Be sure to also check out Wednesday Night Slam Open Mike where the most talented slam poets from across the city (and world) gather to ignite the stage with impassioned words. Prepare to leave inspired, if you can bear leaving at all. April 11, 9 PM, Nuyorican Poets Cafe, 236 E 3rd St, New York, NY 10009, $7.
Hit So Hard, a documentary about the openly lesbian Patty Schemel, explores her drug addiction leading to her near suicide. Schemel was the drummer of the alternative rock band Hole in the mid 90s, during the height of grunge music. The film traces her upbringing in Seattle to her rise to fame on the cover of Rolling Stone and her friendship with Kurt Cobain. The film is unapologetic in its approach and holds nothing back. It’s bound to hit you hard. April 13, Cinema Village, 22 East 12thStreet, NewYork, NY 10003, $8.
Curious to hear a less familiar point of view? The Nuyorican Poets Cafe presents From Memoir to Reportage and Back Again, where contemporary Gazan poets will immerse the audience into Gaza’s history of occupation, blockade and war. Poets include Fatenah al Ghorrah, author of five poetry books including, The Sea is Still Behind Us; Adania Shibli, co-editor of “Narrating Gaza,” an online forum; and Soumaya Al Sousi, author of four collective poetry books, most recently, Idea, Void, White. You’ve never heard it like this before. April 25, 7 PM Nuyorican Poets Cafe, 236 E 3rd St, New York, NY 10009, $10-$15.
Next time you’re strolling down Fifth Avenue, stop by 50 Books/50 Covers, an exhibit that showcases the best design in books and book covers from 2010. The interactive exhibit also allows you to agree or disagree with statements next to bookshelves by shelving red books (agree) or black books (disagree). In the back of the gallery, define the word “book” on a chalkboard or erase someone else’s definition. Participate online at whatthebook.org. Through April 27, AIGA National Design Center, 164 Fifth Avenue, New York, NY 10010, Free.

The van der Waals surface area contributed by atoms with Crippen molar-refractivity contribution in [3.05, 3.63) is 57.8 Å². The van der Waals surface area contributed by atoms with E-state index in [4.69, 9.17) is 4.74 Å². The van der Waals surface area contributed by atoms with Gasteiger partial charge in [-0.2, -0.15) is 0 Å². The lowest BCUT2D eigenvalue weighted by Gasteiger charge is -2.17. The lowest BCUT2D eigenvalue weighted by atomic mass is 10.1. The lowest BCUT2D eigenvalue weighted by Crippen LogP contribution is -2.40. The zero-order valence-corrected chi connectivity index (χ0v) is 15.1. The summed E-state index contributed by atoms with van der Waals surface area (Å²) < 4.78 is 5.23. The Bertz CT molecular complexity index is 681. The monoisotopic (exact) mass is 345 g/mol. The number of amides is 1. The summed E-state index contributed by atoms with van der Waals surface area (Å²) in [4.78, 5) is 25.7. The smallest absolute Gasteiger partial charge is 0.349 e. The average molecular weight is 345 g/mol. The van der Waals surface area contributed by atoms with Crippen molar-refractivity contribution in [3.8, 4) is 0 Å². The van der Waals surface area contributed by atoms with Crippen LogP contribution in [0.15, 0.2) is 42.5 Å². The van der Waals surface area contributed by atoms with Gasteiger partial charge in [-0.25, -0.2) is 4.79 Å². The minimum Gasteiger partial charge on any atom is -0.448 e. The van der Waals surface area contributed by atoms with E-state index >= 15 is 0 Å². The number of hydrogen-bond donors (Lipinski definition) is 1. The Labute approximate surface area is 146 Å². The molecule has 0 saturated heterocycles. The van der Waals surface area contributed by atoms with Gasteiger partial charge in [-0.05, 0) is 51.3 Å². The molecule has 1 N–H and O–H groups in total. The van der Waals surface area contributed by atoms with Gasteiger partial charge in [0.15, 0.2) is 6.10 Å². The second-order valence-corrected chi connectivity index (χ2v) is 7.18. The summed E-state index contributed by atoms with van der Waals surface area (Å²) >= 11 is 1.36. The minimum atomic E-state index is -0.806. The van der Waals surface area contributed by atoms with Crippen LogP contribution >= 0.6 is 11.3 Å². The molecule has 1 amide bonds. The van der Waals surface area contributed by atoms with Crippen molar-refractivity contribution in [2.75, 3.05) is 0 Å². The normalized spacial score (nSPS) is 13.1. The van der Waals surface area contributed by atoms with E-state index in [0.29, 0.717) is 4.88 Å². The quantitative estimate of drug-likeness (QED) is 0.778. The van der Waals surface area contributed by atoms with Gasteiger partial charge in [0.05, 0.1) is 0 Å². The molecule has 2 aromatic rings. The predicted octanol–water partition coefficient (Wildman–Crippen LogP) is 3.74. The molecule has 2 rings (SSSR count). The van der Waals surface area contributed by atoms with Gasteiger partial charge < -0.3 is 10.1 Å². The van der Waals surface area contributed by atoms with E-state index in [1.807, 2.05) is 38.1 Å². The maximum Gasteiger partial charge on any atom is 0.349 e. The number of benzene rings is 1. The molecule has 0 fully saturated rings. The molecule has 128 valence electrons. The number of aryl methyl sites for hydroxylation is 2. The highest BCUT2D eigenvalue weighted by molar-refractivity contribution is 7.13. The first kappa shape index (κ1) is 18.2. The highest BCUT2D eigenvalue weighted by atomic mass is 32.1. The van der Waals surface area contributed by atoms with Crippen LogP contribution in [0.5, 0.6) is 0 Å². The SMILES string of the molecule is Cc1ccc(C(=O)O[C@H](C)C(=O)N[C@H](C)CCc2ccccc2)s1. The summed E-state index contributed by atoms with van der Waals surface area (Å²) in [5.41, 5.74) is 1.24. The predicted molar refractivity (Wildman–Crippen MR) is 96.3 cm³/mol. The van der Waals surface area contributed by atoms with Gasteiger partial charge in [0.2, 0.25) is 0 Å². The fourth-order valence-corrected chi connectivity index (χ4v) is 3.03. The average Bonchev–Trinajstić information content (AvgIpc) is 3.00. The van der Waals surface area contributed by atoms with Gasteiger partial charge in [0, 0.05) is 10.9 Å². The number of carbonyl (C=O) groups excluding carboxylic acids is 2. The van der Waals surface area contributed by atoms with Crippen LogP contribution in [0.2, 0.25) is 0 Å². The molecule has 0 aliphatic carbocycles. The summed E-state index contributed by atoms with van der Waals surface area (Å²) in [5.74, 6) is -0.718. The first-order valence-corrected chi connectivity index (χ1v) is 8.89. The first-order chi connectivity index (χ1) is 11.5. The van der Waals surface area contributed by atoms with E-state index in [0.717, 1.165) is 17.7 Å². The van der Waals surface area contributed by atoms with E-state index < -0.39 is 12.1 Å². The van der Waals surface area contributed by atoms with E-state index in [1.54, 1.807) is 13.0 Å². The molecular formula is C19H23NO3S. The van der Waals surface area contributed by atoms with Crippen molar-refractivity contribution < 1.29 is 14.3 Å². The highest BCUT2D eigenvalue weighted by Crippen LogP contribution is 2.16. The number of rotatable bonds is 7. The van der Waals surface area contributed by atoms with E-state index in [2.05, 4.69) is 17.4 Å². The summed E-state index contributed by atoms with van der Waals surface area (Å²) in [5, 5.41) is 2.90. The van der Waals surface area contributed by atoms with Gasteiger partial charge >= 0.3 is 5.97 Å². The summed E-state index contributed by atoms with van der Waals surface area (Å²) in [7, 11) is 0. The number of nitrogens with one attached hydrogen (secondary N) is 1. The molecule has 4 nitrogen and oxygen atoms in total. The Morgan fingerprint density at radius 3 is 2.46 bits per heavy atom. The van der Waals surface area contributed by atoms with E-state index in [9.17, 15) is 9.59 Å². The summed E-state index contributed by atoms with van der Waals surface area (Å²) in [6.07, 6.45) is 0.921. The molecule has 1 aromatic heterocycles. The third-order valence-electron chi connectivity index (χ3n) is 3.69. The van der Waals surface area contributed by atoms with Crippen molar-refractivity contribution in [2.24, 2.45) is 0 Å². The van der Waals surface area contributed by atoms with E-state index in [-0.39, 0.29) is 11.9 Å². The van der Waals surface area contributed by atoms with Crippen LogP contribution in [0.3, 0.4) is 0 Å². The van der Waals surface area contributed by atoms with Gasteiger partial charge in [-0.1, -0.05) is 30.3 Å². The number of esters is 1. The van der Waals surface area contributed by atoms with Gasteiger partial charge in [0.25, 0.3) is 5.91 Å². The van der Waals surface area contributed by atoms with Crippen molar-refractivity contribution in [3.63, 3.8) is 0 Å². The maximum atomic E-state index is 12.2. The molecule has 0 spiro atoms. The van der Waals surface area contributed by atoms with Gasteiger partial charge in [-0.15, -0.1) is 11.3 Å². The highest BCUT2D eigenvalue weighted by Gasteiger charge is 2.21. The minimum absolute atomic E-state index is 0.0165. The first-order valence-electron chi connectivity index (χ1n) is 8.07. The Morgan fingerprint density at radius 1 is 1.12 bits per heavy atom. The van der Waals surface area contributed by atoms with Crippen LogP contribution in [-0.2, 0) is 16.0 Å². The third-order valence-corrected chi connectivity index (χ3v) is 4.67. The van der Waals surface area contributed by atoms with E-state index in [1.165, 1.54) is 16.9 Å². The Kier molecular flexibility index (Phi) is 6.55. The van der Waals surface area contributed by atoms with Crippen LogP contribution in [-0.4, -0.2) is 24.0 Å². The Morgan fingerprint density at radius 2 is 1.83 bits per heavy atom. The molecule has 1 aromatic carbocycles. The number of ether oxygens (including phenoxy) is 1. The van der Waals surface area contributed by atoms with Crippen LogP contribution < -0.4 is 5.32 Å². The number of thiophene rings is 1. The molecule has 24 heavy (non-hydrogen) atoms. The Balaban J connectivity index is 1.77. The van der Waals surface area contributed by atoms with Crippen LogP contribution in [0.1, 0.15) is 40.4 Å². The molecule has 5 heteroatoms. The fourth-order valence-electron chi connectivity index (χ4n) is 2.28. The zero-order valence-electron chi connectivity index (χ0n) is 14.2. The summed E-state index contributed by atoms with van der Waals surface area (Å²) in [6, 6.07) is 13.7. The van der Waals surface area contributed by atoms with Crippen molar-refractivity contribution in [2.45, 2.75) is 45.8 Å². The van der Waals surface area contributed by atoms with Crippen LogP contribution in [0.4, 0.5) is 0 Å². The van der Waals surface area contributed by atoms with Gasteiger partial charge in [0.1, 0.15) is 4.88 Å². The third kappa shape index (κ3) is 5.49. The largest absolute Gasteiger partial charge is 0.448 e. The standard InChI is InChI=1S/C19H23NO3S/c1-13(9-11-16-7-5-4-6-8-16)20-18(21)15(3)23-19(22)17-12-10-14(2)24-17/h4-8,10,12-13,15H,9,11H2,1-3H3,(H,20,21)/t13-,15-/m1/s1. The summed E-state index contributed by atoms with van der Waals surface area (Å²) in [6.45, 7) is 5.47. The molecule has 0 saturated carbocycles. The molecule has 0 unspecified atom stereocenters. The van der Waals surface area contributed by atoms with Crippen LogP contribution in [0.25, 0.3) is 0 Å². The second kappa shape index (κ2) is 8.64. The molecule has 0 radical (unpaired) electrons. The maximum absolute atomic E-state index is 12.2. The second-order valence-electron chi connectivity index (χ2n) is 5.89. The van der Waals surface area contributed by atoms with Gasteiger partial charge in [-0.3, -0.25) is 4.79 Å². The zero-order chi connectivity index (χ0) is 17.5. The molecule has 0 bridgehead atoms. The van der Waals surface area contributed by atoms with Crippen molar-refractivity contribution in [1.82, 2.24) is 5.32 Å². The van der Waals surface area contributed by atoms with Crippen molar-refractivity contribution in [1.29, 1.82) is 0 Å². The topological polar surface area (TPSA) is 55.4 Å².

They advertise themselves as a “legendary hotel,” “Shakespeare’s fallen hero” and a “film noir shadow of suspense.” And if you have yet to see Sleep No More, it’s about time you did. Or should we say experience. This interactive play is like a make-your-own-plot novel, allowing the viewer to explore an old hotel and follow their own plot line. Performances last as long as you choose. Everyone emerges with a different story. Through April 28. Must be 16 or older to enter, McKittrick Hotel, 530 West 27th Street New York, NY 10001, $75.
Cindy Sherman, recognized as one contemporary art’s greatest photographers, uses herself as a model in all of her work. From clowns to history portraits, Sherman disguises herself repeatedly, drawing on her drawers full of wigs, makeup, and fake noses. More than 170 photographs will be on display from Sherman’s work since the 1970s. Lectures and gallery talks will be held throughout April. Through June 11, 11 West 53 Street New York, NY 10019, $14.
The recently kashered Bravo Pizza gave J2 a run for its money. With the new “Jerusalem Cafe” shoved to 36th between 5th and 5th, Bravo, at 37th and Broadway, is emerging as Broadway’s premier kosher pizza restaurant. Serving a wide assortment of beer and pizza, it’s so good, it still tastes treif. Be prepared, though, because this isn’t cheap pizza. Open 10AM-11PM daily. Bravo Pizza, 1369 Broadway New York, NY 10018. Starting at $4.25 per slice.
Keith Haring: 1978–1982 is now showing at The Brooklyn Museum. The exhibit includes videos, collages, subway drawings, sketchbooks, news clippings and never before seen artwork from Haring’s time in New York City. And don’t miss the collages he created from cutting up his own writing. Haring’s graphic and often political work is simplistic, yet powerful and iconic. Through July 8, The Brooklyn Museum, 200 Eastern Parkway Brooklyn, New York 11238, $8.